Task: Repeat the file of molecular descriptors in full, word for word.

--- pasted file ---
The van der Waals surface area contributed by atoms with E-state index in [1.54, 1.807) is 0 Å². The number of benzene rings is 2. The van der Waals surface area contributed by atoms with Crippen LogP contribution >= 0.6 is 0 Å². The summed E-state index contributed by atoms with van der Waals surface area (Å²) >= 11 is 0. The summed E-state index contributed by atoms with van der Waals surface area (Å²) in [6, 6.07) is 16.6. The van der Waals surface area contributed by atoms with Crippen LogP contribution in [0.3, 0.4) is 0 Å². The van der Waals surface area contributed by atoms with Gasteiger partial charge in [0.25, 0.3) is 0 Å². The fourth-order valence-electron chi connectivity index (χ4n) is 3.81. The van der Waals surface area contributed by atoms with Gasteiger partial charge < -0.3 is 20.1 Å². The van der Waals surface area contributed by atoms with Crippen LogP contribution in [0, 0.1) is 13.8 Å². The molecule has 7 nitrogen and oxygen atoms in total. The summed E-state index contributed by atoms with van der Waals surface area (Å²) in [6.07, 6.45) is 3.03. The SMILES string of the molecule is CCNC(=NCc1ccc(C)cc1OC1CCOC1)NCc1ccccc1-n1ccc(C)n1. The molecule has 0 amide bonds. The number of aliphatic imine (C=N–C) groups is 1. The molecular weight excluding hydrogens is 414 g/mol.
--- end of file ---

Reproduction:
The van der Waals surface area contributed by atoms with E-state index in [1.54, 1.807) is 0 Å². The number of benzene rings is 2. The van der Waals surface area contributed by atoms with Crippen LogP contribution >= 0.6 is 0 Å². The summed E-state index contributed by atoms with van der Waals surface area (Å²) >= 11 is 0. The summed E-state index contributed by atoms with van der Waals surface area (Å²) in [6, 6.07) is 16.6. The van der Waals surface area contributed by atoms with Crippen LogP contribution in [0.3, 0.4) is 0 Å². The van der Waals surface area contributed by atoms with Gasteiger partial charge in [0.25, 0.3) is 0 Å². The fourth-order valence-electron chi connectivity index (χ4n) is 3.81. The van der Waals surface area contributed by atoms with Gasteiger partial charge < -0.3 is 20.1 Å². The van der Waals surface area contributed by atoms with Crippen LogP contribution in [0, 0.1) is 13.8 Å². The molecule has 7 nitrogen and oxygen atoms in total. The summed E-state index contributed by atoms with van der Waals surface area (Å²) in [6.07, 6.45) is 3.03. The SMILES string of the molecule is CCNC(=NCc1ccc(C)cc1OC1CCOC1)NCc1ccccc1-n1ccc(C)n1. The molecule has 0 amide bonds. The number of aliphatic imine (C=N–C) groups is 1. The molecular weight excluding hydrogens is 414 g/mol.